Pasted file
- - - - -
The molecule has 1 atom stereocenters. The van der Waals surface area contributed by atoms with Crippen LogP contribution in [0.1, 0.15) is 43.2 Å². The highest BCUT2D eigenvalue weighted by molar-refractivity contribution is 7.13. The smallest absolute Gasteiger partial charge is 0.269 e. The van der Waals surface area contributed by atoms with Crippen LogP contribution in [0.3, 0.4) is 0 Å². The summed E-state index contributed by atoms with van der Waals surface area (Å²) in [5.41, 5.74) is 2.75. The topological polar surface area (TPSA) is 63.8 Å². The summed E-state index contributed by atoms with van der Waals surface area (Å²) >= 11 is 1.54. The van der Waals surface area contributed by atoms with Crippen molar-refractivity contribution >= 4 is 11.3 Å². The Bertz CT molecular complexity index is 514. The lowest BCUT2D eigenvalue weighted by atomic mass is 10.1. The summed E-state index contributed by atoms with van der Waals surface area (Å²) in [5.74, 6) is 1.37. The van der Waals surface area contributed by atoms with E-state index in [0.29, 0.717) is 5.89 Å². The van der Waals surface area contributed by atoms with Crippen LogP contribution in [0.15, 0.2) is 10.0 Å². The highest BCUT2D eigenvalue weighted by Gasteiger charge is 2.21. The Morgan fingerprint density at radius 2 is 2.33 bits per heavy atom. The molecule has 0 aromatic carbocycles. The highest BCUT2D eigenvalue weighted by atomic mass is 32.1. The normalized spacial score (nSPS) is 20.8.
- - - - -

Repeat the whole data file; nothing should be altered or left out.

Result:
The molecule has 1 atom stereocenters. The van der Waals surface area contributed by atoms with Crippen LogP contribution in [0.1, 0.15) is 43.2 Å². The highest BCUT2D eigenvalue weighted by molar-refractivity contribution is 7.13. The smallest absolute Gasteiger partial charge is 0.269 e. The van der Waals surface area contributed by atoms with Crippen LogP contribution in [0.3, 0.4) is 0 Å². The summed E-state index contributed by atoms with van der Waals surface area (Å²) in [5.41, 5.74) is 2.75. The topological polar surface area (TPSA) is 63.8 Å². The summed E-state index contributed by atoms with van der Waals surface area (Å²) >= 11 is 1.54. The van der Waals surface area contributed by atoms with Crippen molar-refractivity contribution >= 4 is 11.3 Å². The Bertz CT molecular complexity index is 514. The lowest BCUT2D eigenvalue weighted by atomic mass is 10.1. The summed E-state index contributed by atoms with van der Waals surface area (Å²) in [5.74, 6) is 1.37. The van der Waals surface area contributed by atoms with E-state index in [0.29, 0.717) is 5.89 Å². The van der Waals surface area contributed by atoms with Crippen LogP contribution in [0.15, 0.2) is 10.0 Å². The highest BCUT2D eigenvalue weighted by Gasteiger charge is 2.21. The Morgan fingerprint density at radius 2 is 2.33 bits per heavy atom. The molecule has 0 aromatic carbocycles. The highest BCUT2D eigenvalue weighted by atomic mass is 32.1. The normalized spacial score (nSPS) is 20.8.